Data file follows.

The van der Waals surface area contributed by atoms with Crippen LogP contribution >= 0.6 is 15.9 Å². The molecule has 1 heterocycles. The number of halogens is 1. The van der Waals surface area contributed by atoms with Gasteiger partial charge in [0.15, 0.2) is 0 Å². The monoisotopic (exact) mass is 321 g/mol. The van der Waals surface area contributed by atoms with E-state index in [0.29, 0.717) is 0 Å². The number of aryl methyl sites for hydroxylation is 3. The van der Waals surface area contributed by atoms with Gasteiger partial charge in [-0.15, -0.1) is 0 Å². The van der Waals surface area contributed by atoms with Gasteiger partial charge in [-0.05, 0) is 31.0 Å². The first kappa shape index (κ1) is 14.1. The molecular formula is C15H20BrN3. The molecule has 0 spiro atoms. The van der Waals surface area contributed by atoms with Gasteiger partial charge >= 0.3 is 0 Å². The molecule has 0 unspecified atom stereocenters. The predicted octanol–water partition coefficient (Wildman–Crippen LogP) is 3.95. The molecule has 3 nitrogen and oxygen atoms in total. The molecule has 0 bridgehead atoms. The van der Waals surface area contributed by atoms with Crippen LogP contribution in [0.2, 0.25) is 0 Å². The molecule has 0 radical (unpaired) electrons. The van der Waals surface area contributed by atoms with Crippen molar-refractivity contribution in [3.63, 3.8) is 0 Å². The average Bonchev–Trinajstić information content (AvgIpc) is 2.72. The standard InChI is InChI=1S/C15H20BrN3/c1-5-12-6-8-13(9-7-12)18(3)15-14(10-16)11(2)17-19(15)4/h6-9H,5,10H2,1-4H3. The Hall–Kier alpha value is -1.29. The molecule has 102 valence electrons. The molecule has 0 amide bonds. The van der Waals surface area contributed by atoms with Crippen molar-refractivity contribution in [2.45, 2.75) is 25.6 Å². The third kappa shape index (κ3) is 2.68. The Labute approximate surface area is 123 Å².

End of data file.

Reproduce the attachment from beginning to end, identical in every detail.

The van der Waals surface area contributed by atoms with Crippen LogP contribution >= 0.6 is 15.9 Å². The molecule has 1 heterocycles. The number of halogens is 1. The van der Waals surface area contributed by atoms with Gasteiger partial charge in [0.15, 0.2) is 0 Å². The monoisotopic (exact) mass is 321 g/mol. The van der Waals surface area contributed by atoms with E-state index in [0.29, 0.717) is 0 Å². The number of aryl methyl sites for hydroxylation is 3. The van der Waals surface area contributed by atoms with Gasteiger partial charge in [-0.15, -0.1) is 0 Å². The van der Waals surface area contributed by atoms with Gasteiger partial charge in [-0.05, 0) is 31.0 Å². The first kappa shape index (κ1) is 14.1. The molecular formula is C15H20BrN3. The molecule has 0 spiro atoms. The van der Waals surface area contributed by atoms with Gasteiger partial charge >= 0.3 is 0 Å². The molecule has 0 unspecified atom stereocenters. The predicted octanol–water partition coefficient (Wildman–Crippen LogP) is 3.95. The molecule has 3 nitrogen and oxygen atoms in total. The molecule has 0 bridgehead atoms. The van der Waals surface area contributed by atoms with Crippen LogP contribution in [0.2, 0.25) is 0 Å². The molecule has 0 radical (unpaired) electrons. The van der Waals surface area contributed by atoms with Crippen molar-refractivity contribution in [3.63, 3.8) is 0 Å². The average Bonchev–Trinajstić information content (AvgIpc) is 2.72. The standard InChI is InChI=1S/C15H20BrN3/c1-5-12-6-8-13(9-7-12)18(3)15-14(10-16)11(2)17-19(15)4/h6-9H,5,10H2,1-4H3. The Hall–Kier alpha value is -1.29. The molecule has 102 valence electrons. The molecule has 0 amide bonds. The van der Waals surface area contributed by atoms with Crippen molar-refractivity contribution in [2.45, 2.75) is 25.6 Å². The third kappa shape index (κ3) is 2.68. The Labute approximate surface area is 123 Å².